Climate Change

Blue States File Brief Encouraging District Court to Consider Juliana Settlement

"Pay no attention to those states claiming you lack jurisdiction to approve a settlement."

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In February, the U.S. Court of Appeals for the Ninth Circuit ordered Juliana v. U.S., aka the "kids climate case," dismissed, yet the district court's ongoing proceedings continue to attract legal filings. Most recently, six state attorneys general filed an amicus brief  urging Judge Aiken to disregard the previously filed brief by eighteen other state AGs arguing that Aiken lacks jurisdiction to approve a settlement.

Despite the Ninth Circuit's order, the plaintiffs filed a motion in March seeking to amend their complaint so as to establish Article III standing. The district court held oral argument on this motion last month. Judge Aiken also ordered the parties to attend a settlement conference even though (as DOJ argued) the court lacks jurisdiction for either.

In order to forestall a potential collusive settlement, under which the federal government agreed to measures the district cort lacks jurisdiction to impose, eighteen state AGs filed a brief challenging the court's jurisdiction (the Red State brief). The Biden Administration responded with a brief on June 22 arguing the states should be disregarded and denied the right to intervene. A few days later, on June 25, Judge Aiken heard argument on the plaintiffs' motion to amend and (at least according to news reports) appeared open to approving the motion.

The latest brief (the Blue State brief) challenges the Red State brief's claim that there is a risk of collusive settlement that may harm the public interest. According to the Blue State brief "the public benefits when the federal government is able to exercise its lawful rulemaking authority and discretion to resolve claims brought by States and state residents" and "States have a broad and unique range of interests in federal action to combat the wide-ranging effects of climate change" that were not adequately noted in the Red State brief.

Interestingly enough, the Blue State brief fails to address either the question of whether the Red States may intervene as of right or the underlying question of whether the district court has jurisdiction to approve a settlement given the Ninth Circuit's conclusion that the plaintiffs lack Article III standing. Instead, it argues that "when assessing the merits of proposed intervenors' intervention motion, this Court should decline to give weight to their claims of collusive litigation tactics and should consider the broader landscape of state interests implicated by this suit."

On potential relevance, the (extended) deadline for submission of a petition for certiorari in Juliana v. U.S. is next week.

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  1. The fact that the case is not already dismissed speaks volumes. The district judge should be impeached.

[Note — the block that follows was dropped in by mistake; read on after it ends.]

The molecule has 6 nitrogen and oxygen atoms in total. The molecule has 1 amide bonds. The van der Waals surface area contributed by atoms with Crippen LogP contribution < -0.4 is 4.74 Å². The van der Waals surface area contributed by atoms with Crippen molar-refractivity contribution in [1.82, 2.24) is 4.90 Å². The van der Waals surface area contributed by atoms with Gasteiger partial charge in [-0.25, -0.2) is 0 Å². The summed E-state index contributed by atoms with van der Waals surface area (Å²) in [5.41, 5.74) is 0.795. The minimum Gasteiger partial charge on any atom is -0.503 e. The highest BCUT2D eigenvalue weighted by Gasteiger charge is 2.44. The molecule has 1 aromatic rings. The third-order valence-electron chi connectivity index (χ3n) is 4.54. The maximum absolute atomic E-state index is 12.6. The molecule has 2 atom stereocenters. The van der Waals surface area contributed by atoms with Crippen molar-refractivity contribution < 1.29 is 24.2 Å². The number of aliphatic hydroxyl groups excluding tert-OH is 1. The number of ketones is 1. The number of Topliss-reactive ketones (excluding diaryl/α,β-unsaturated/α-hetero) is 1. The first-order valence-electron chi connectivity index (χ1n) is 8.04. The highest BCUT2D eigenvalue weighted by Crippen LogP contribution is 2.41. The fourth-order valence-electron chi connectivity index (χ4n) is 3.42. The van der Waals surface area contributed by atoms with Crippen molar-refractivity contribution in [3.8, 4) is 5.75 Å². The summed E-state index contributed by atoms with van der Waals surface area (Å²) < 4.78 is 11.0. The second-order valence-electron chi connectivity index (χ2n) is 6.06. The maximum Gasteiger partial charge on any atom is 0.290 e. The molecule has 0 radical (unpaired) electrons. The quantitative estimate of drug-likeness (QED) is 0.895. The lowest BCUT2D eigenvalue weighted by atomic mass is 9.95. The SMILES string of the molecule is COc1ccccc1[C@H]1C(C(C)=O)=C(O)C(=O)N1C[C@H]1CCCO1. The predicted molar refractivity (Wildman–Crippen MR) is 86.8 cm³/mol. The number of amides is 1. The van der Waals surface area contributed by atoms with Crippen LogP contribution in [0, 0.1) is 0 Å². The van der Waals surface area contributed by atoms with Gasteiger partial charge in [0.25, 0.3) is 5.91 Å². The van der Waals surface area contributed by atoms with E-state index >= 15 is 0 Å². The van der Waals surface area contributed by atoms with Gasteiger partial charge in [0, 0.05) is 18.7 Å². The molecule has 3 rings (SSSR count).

1. There will be no impeachment of totally biased judges, and agents of the Chinese Commie Party. They should be visited.

  2. Suppose the judge, on his own time, mediated some sort of agreement between Juliana and the US, and let’s ignore the possibility that he might use court computers to file this private agreement in.

    How would such an agreement affect the Red States? Would it impose any legal obligations on them or their citizens? What reason would they have to care?

    If it purported to impose any legal obligations on them, couldn’t the Red States sue at the time they were imposed, and at that time argue that this is simply a privately mediated agreement between parties and the fact that it is on court stationary and may contain a judge’s personal advisory opinions does not in any way make it a judicial document or give it any force of law binding on any non-party?

    It seems to me that if there is no case or controversy, there is also no basis for intervention. There is nothing to intervene in. Why should the Red States care if the parties reach some sort of private agreement, create some sort of document, and style it a “settlement” of a “case”?

  3. If the judge tries to enforce it, couldn’t the Red States immediately appeal, or even file for a writ of mandamus to get the judge to stop?

    I’m wondering if, by intervening in this non-case at this time rather than ignoring it, the Red States risk themselves creating an actual case supporting enforcible orders, the very thing they don’t want.

    1. I suppose there's some chance of that. But there's also the chance that failing to intervene could result in an enforceable order, (Enforceable by the administration, if not the courts.) and I think it's a rather greater chance.

      You have to be awfully confident they're going to fail, if you're going to not lift a finger when your opponents take an adverse action against you.

  4. Bunch of men flapping their gums hoping to funnel billions into their pockets, nothing more.

    Stupid.

  5. Just like one Congress cannot tie the hands of a future Congress, any settlement by one president's administration that purports to tie the hands of future administrations should be void ab initio without APA notice-and-comment procedures.

  6. Can I file a suit against the district where I went to elementary and high school, because they only had right-handed school desks, which discriminated against me as a left-handed person? I'm sure it caused developmental difficulties and emotional turmoil.

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